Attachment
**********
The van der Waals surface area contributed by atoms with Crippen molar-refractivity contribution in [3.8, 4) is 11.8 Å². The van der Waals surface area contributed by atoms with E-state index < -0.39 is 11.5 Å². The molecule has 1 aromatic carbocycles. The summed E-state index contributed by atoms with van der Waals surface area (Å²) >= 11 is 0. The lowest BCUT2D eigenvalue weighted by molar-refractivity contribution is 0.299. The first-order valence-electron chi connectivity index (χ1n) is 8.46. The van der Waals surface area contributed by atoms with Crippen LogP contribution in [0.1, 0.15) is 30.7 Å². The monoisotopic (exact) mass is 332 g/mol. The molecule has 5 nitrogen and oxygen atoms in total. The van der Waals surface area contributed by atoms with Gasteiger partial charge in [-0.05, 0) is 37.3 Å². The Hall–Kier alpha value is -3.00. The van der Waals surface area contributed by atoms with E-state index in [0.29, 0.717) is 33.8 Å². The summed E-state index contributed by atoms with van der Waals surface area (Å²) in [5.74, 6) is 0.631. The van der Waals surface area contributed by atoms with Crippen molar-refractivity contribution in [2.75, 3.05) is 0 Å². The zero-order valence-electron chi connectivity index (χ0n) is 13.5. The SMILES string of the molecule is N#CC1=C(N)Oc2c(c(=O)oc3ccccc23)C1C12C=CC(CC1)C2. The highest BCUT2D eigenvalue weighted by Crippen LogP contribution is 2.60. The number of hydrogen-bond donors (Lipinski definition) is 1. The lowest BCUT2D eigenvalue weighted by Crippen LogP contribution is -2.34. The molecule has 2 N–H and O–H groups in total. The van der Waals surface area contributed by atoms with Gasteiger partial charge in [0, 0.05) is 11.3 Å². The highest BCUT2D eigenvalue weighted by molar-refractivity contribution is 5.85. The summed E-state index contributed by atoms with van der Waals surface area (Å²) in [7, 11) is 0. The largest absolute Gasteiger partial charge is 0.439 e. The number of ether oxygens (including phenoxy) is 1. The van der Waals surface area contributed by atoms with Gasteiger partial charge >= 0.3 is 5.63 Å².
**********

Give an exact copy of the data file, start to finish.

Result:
The van der Waals surface area contributed by atoms with Crippen molar-refractivity contribution in [3.8, 4) is 11.8 Å². The van der Waals surface area contributed by atoms with E-state index < -0.39 is 11.5 Å². The molecule has 1 aromatic carbocycles. The summed E-state index contributed by atoms with van der Waals surface area (Å²) >= 11 is 0. The lowest BCUT2D eigenvalue weighted by molar-refractivity contribution is 0.299. The first-order valence-electron chi connectivity index (χ1n) is 8.46. The van der Waals surface area contributed by atoms with Crippen LogP contribution in [0.1, 0.15) is 30.7 Å². The monoisotopic (exact) mass is 332 g/mol. The molecule has 5 nitrogen and oxygen atoms in total. The van der Waals surface area contributed by atoms with Gasteiger partial charge in [-0.05, 0) is 37.3 Å². The Hall–Kier alpha value is -3.00. The van der Waals surface area contributed by atoms with E-state index in [0.29, 0.717) is 33.8 Å². The summed E-state index contributed by atoms with van der Waals surface area (Å²) in [5.74, 6) is 0.631. The van der Waals surface area contributed by atoms with Crippen molar-refractivity contribution in [2.75, 3.05) is 0 Å². The zero-order valence-electron chi connectivity index (χ0n) is 13.5. The SMILES string of the molecule is N#CC1=C(N)Oc2c(c(=O)oc3ccccc23)C1C12C=CC(CC1)C2. The highest BCUT2D eigenvalue weighted by Crippen LogP contribution is 2.60. The number of hydrogen-bond donors (Lipinski definition) is 1. The lowest BCUT2D eigenvalue weighted by Crippen LogP contribution is -2.34. The molecule has 2 N–H and O–H groups in total. The van der Waals surface area contributed by atoms with Gasteiger partial charge in [0, 0.05) is 11.3 Å². The highest BCUT2D eigenvalue weighted by molar-refractivity contribution is 5.85. The summed E-state index contributed by atoms with van der Waals surface area (Å²) in [7, 11) is 0. The largest absolute Gasteiger partial charge is 0.439 e. The number of ether oxygens (including phenoxy) is 1. The van der Waals surface area contributed by atoms with Gasteiger partial charge >= 0.3 is 5.63 Å².